Friday was the first chance for Councilmembers Lisa Herbold, Rob Johnson and Mike O’Brien to pitch amendments that would scale back upzones proposed for certain areas in the districts they represent. They said converting a number of single-family blocks in West Seattle Junction, Wallingford and Crown Hill to residential small-lot zones rather than to low-rise zones would result in gentler changes that would be better received by existing homeowners.

 

Comments

  1. Yes much to learn.

    Perhaps a double decker 4+4 lane new Lionsgate bridge incl wider or double decker W Georgia plus highway exiting south, without traffic lights, to start?

    Hopefully we won’t lose the tunnel boring machine when drilling the UBC subway tunnel …

    1. Yes much to learn. What didn’t you learn, Thomas, on all the regrets of last century’s disastrous highway projects?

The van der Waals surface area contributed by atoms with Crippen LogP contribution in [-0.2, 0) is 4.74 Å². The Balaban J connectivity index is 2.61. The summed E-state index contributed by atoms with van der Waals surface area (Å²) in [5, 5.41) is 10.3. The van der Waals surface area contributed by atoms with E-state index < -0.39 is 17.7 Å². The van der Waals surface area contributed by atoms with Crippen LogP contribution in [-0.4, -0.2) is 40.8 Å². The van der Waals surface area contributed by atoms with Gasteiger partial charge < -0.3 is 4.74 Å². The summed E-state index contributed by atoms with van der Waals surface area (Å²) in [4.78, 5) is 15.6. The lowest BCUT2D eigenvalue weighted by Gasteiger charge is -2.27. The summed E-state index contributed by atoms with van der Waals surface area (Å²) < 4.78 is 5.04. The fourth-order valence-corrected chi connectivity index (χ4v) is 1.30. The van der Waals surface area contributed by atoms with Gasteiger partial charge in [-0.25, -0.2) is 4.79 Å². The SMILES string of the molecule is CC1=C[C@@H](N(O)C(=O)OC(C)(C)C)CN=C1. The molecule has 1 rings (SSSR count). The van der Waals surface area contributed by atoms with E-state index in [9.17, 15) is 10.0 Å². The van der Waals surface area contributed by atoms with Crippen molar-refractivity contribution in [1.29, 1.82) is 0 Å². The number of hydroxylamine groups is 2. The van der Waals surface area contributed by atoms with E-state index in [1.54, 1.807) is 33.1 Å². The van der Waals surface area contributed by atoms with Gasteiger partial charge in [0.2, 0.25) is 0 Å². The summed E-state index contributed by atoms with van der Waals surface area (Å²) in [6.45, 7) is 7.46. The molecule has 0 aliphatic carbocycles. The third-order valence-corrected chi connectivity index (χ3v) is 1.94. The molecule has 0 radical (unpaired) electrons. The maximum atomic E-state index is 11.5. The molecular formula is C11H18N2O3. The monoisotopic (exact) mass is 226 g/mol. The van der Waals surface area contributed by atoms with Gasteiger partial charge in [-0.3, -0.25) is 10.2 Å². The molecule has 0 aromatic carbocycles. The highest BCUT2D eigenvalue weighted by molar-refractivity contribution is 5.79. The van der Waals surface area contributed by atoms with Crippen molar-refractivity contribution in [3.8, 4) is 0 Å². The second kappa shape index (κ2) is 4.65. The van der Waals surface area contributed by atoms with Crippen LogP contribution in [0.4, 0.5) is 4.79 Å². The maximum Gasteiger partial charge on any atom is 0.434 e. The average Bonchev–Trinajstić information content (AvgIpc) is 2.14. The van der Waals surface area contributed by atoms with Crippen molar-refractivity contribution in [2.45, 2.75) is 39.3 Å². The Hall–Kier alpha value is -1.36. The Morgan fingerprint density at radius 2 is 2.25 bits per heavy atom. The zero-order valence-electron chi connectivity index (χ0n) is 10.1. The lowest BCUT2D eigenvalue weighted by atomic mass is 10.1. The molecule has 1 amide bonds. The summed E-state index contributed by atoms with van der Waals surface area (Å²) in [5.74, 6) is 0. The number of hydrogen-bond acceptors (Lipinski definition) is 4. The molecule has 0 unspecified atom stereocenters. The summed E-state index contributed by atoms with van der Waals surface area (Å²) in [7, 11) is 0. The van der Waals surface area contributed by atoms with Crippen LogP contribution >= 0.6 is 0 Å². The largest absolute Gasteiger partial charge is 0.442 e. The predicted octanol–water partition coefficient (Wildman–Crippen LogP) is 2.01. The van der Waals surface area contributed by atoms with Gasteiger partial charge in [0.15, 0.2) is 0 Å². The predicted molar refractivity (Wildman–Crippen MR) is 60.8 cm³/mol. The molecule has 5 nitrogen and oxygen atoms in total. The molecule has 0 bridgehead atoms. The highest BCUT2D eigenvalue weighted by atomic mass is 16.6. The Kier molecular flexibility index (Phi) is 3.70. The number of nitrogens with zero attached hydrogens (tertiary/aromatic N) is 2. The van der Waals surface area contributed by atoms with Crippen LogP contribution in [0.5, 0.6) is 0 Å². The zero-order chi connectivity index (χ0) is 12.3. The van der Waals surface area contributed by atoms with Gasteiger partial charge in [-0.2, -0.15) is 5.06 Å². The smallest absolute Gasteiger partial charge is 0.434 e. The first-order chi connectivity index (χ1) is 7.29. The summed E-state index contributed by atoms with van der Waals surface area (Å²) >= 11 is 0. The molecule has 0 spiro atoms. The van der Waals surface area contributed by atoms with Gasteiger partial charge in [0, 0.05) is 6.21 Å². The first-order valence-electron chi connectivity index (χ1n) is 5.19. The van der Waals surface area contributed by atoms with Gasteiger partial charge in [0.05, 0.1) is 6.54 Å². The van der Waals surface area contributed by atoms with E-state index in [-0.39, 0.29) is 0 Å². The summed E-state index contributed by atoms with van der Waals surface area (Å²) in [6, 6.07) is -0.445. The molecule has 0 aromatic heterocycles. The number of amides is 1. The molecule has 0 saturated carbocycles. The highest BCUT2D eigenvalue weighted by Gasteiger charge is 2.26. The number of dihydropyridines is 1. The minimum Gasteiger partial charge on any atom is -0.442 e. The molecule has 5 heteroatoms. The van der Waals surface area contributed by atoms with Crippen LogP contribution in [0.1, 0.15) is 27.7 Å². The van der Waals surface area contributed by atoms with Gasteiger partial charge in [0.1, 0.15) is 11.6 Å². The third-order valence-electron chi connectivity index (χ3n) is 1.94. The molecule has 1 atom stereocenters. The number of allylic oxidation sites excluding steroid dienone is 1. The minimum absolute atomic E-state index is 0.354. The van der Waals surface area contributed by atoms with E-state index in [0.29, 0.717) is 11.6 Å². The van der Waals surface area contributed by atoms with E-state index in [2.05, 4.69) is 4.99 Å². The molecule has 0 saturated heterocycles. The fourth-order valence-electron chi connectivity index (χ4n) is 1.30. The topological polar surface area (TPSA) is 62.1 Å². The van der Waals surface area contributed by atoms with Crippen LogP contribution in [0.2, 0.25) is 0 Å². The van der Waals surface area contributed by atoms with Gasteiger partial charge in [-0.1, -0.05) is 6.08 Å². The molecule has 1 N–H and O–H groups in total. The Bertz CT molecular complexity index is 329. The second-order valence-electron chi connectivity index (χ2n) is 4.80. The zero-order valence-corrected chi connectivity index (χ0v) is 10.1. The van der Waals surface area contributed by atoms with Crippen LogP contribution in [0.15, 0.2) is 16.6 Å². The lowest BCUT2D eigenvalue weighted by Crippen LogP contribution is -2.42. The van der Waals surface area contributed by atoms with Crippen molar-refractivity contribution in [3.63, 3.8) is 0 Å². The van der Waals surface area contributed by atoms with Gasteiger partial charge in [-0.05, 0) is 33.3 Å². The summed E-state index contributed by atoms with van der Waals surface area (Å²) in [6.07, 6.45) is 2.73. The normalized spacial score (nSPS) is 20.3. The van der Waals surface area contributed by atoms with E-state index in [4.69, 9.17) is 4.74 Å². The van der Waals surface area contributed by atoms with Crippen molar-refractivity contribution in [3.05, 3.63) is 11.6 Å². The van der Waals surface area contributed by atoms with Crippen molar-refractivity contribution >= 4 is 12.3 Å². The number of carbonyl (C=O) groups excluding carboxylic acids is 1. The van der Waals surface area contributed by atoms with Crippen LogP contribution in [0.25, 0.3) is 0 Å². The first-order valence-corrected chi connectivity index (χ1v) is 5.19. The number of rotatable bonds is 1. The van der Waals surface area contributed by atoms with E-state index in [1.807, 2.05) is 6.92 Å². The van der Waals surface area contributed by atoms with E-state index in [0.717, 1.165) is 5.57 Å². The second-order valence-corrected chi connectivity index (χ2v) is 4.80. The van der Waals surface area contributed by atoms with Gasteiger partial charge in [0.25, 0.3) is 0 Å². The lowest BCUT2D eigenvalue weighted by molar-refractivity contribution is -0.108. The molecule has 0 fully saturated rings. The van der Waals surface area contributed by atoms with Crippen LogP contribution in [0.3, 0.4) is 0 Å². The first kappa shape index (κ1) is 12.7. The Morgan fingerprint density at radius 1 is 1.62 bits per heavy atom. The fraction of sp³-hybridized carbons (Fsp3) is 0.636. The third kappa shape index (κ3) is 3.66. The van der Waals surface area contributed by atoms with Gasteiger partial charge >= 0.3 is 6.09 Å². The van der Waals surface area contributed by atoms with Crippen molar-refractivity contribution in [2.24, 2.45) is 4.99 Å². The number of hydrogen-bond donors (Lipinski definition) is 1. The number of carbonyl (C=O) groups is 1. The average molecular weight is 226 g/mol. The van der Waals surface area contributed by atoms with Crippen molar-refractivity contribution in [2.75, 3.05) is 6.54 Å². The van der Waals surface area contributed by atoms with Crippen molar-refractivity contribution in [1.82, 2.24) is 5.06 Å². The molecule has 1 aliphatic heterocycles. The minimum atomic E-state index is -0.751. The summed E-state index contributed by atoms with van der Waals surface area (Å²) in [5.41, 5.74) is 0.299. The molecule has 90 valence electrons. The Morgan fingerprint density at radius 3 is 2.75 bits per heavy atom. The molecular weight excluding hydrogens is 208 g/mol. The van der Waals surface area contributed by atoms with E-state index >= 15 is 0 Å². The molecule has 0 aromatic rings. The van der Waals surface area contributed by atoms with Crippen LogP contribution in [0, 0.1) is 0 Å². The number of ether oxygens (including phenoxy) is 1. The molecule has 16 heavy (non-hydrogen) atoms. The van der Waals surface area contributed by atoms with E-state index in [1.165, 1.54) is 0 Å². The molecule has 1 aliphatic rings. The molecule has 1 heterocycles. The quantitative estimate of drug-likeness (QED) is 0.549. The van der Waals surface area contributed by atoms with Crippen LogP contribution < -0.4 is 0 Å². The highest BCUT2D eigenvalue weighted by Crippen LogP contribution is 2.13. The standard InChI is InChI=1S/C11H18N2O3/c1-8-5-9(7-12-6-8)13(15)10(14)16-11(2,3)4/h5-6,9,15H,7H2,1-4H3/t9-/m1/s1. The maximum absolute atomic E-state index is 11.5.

1. I am just saying that Seattle has a massive highway into and through its downtown core. Like anything in life that has pro’s and con’s. I think we need to accommodate more through flow of goods and people and only buses and bikes ain’t cutting it. As we all know N Van is choke full of traffic and is the highway east of Port Mann.

        We cannot add more and more people and just pretend they all love to bike or take the train or bus.

        For example, Boundary Road ought to be a highway and extend over a newly built bridge onto teh highways in Richmond to accommodate the numerous trucks going around the city.